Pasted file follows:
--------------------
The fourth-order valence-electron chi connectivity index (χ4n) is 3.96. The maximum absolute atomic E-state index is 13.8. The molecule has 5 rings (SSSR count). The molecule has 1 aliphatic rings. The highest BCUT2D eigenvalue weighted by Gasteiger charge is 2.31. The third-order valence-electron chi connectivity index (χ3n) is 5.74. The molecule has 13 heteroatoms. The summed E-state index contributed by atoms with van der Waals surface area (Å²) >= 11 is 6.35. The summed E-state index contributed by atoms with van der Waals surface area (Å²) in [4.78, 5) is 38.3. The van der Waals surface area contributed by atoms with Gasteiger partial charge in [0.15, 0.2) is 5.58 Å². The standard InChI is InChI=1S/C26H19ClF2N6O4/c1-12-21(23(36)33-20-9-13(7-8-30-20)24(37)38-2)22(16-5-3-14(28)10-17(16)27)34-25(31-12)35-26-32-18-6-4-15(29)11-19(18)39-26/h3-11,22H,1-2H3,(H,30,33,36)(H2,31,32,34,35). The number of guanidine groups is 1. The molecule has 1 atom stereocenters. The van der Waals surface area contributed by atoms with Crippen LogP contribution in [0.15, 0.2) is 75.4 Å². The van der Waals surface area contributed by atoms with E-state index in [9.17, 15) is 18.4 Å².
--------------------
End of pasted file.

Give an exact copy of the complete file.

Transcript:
The fourth-order valence-electron chi connectivity index (χ4n) is 3.96. The maximum absolute atomic E-state index is 13.8. The molecule has 5 rings (SSSR count). The molecule has 1 aliphatic rings. The highest BCUT2D eigenvalue weighted by Gasteiger charge is 2.31. The third-order valence-electron chi connectivity index (χ3n) is 5.74. The molecule has 13 heteroatoms. The summed E-state index contributed by atoms with van der Waals surface area (Å²) >= 11 is 6.35. The summed E-state index contributed by atoms with van der Waals surface area (Å²) in [4.78, 5) is 38.3. The van der Waals surface area contributed by atoms with Gasteiger partial charge in [0.15, 0.2) is 5.58 Å². The standard InChI is InChI=1S/C26H19ClF2N6O4/c1-12-21(23(36)33-20-9-13(7-8-30-20)24(37)38-2)22(16-5-3-14(28)10-17(16)27)34-25(31-12)35-26-32-18-6-4-15(29)11-19(18)39-26/h3-11,22H,1-2H3,(H,30,33,36)(H2,31,32,34,35). The number of guanidine groups is 1. The molecule has 1 atom stereocenters. The van der Waals surface area contributed by atoms with Crippen LogP contribution in [0.15, 0.2) is 75.4 Å². The van der Waals surface area contributed by atoms with E-state index in [9.17, 15) is 18.4 Å².